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Novel About First Ebola Outbreak Puts Focus on People, Not Terror

July 3, 1995

BIG PINEY, Wyo. (AP) _ More than a month after the 1976 Ebola virus outbreak in Zaire’s rain forest, scientists couldn’t even get to the scene.

Then Dr. William Close, about to leave Zaire after 11 years as physician to the country’s president, overheard two fellow airline passengers talking about the epidemic.

Those passengers _ both doctors from the Centers for Disease Control in Atlanta _ recruited Close to use his influence to help fight that first Ebola epidemic that went on to kill 400 people.

Now that the virus has risen again, nearing 300 dead so far this year, Close has come out with the novel ``Ebola,″ based on his experience.

But Close said his book _ researched with the help of his actress daughter Glenn Close _ differs from other novels and movies about deadly viruses because it is not designed to instill terror.

``It’s the story of people, not a virus,″ said the 71-year-old Close, who left Zaire when the outbreak was contained later in 1976 and now runs a family clinic in this small town in western Wyoming.

While the subject of a disease that kills by causing massive internal bleeding is at times gruesome, Close’s novel focuses on the pain of families separated by quarantines and science’s vague role in combating the epidemic.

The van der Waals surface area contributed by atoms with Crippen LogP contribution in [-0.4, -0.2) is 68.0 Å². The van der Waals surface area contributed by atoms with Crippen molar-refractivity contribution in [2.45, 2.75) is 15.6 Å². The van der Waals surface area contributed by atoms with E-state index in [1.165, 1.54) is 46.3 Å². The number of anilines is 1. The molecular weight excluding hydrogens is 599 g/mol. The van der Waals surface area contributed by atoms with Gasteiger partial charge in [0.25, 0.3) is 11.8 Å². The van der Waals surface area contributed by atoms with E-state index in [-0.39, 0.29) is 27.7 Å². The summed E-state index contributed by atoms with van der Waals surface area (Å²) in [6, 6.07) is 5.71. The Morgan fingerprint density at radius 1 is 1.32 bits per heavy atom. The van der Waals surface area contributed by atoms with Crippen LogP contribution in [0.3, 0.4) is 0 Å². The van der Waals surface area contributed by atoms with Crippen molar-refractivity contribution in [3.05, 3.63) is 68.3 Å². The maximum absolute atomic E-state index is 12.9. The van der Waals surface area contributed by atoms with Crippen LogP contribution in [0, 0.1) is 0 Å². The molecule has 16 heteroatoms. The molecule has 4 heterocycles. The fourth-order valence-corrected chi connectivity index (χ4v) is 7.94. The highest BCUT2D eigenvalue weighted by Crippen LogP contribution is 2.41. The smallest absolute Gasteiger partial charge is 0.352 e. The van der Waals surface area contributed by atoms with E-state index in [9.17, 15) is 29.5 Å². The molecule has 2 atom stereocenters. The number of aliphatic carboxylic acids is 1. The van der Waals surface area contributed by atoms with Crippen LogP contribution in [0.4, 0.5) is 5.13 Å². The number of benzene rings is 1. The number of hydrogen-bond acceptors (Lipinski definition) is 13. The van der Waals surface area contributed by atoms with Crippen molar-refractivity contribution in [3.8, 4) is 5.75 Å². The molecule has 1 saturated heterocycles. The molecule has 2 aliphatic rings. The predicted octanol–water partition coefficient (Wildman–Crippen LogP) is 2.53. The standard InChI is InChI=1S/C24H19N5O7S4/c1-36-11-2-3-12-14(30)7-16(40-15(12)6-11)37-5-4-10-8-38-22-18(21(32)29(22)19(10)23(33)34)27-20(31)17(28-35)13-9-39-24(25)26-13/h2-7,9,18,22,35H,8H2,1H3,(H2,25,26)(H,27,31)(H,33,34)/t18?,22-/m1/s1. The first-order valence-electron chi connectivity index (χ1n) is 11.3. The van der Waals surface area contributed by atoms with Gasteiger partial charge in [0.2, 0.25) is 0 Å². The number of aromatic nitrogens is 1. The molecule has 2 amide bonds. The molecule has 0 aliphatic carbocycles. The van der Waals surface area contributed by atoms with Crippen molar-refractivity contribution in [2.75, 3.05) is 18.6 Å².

Close was based miles from the center of the epidemic, but he was able to use his influence with the president to arrange transport for doctors to the scene and provide them with much-needed, hard-to-get supplies.

Although Close takes the liberties of a novelist by using composite characters and inventing some dialogue, he includes the actual letters of a Belgian nun _ known in the book as Sister Vero _ who ran the Yambuku clinic that was the source of the outbreak.

Close, who first went to Zaire in 1960 as a missionary doctor, pins most of the blame in the book on his boss of 11 years _ Zaire President Sese Mobutu. It was Mobutu, Close wrote, who created the chaotic hell that became a fertile ground for epidemics.

He said Zaire’s collapse delayed government reaction to the outbreak and those on the scene have said improper re-use of syringes spread the virus.

Through Sister Vero’s daily letters describing the outbreak, Close wrote: ``The scientists still do not know where the virus came from, but we are all sure that the barricading of the villages ordered by the chiefs was the main reason the epidemic was stopped. I wonder who will take credit for this.″

In another letter, the nun writes: ``This morning I passed a black stool. I know that a week from today I will be dead.″

Three Belgian nuns, a Belgian priest and many more African mission workers died at Yambuku.

Dr. Margaretha Isaacson, a South African epidemiologist who spent weeks at the clinic, said of the novel, ``I think it’s a lovely story. It’s very sensitive.″

``We were all so busy that I think we overlooked many things, especially the fear,″ she said. ``We were also subject to fear, but we could run away. The nuns had to cope with the aftermath.″

Close and his daughter Glenn interviewed survivors and read letters. He has a photo album of those involved, including the mission workers and nuns who died.

Close, who this year served as a consultant to the CDC on the latest outbreak, hopes his novel may someday be made into a movie with his daughter in it.

``She has an abiding interest in the subject and the people,″ he said.

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